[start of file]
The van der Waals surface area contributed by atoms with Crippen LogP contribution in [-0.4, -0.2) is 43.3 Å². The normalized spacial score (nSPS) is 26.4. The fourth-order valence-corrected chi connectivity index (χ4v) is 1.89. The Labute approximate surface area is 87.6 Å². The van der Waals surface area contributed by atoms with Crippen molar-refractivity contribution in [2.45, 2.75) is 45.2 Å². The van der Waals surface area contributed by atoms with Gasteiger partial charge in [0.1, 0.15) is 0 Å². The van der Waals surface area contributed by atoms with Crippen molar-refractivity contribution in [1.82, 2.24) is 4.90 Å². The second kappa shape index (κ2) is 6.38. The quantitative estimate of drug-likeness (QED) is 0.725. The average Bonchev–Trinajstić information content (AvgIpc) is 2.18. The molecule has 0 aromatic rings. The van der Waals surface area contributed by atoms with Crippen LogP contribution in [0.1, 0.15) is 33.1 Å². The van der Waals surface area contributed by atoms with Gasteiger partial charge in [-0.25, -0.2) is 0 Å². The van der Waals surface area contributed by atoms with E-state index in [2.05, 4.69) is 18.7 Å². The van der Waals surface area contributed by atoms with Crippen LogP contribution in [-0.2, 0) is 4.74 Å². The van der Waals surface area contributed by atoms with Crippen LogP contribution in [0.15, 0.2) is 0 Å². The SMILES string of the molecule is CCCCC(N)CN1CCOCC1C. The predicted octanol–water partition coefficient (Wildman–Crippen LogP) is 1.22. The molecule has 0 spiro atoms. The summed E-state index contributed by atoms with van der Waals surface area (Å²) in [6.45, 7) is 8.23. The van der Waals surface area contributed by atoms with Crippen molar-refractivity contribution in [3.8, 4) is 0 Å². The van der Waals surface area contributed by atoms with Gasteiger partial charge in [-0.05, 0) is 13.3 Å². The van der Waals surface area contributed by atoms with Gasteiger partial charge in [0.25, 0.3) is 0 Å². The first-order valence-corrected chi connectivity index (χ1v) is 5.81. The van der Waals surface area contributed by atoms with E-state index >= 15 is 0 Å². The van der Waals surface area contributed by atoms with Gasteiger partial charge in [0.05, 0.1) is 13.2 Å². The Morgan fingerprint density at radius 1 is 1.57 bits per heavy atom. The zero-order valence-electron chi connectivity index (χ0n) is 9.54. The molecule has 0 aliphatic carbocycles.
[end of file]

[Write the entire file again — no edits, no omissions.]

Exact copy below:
The van der Waals surface area contributed by atoms with Crippen LogP contribution in [-0.4, -0.2) is 43.3 Å². The normalized spacial score (nSPS) is 26.4. The fourth-order valence-corrected chi connectivity index (χ4v) is 1.89. The Labute approximate surface area is 87.6 Å². The van der Waals surface area contributed by atoms with Crippen molar-refractivity contribution in [2.45, 2.75) is 45.2 Å². The van der Waals surface area contributed by atoms with Gasteiger partial charge in [0.1, 0.15) is 0 Å². The van der Waals surface area contributed by atoms with Crippen molar-refractivity contribution in [1.82, 2.24) is 4.90 Å². The second kappa shape index (κ2) is 6.38. The quantitative estimate of drug-likeness (QED) is 0.725. The average Bonchev–Trinajstić information content (AvgIpc) is 2.18. The molecule has 0 aromatic rings. The van der Waals surface area contributed by atoms with Crippen LogP contribution in [0.1, 0.15) is 33.1 Å². The van der Waals surface area contributed by atoms with Gasteiger partial charge in [-0.25, -0.2) is 0 Å². The van der Waals surface area contributed by atoms with E-state index in [2.05, 4.69) is 18.7 Å². The van der Waals surface area contributed by atoms with Crippen LogP contribution in [-0.2, 0) is 4.74 Å². The van der Waals surface area contributed by atoms with Crippen LogP contribution in [0.15, 0.2) is 0 Å². The SMILES string of the molecule is CCCCC(N)CN1CCOCC1C. The predicted octanol–water partition coefficient (Wildman–Crippen LogP) is 1.22. The molecule has 0 spiro atoms. The summed E-state index contributed by atoms with van der Waals surface area (Å²) in [6.45, 7) is 8.23. The van der Waals surface area contributed by atoms with Crippen molar-refractivity contribution in [3.8, 4) is 0 Å². The van der Waals surface area contributed by atoms with Gasteiger partial charge in [-0.05, 0) is 13.3 Å². The van der Waals surface area contributed by atoms with Gasteiger partial charge in [0.25, 0.3) is 0 Å². The first-order valence-corrected chi connectivity index (χ1v) is 5.81. The van der Waals surface area contributed by atoms with E-state index >= 15 is 0 Å². The van der Waals surface area contributed by atoms with Gasteiger partial charge in [0.05, 0.1) is 13.2 Å². The Morgan fingerprint density at radius 1 is 1.57 bits per heavy atom. The zero-order valence-electron chi connectivity index (χ0n) is 9.54. The molecule has 0 aliphatic carbocycles.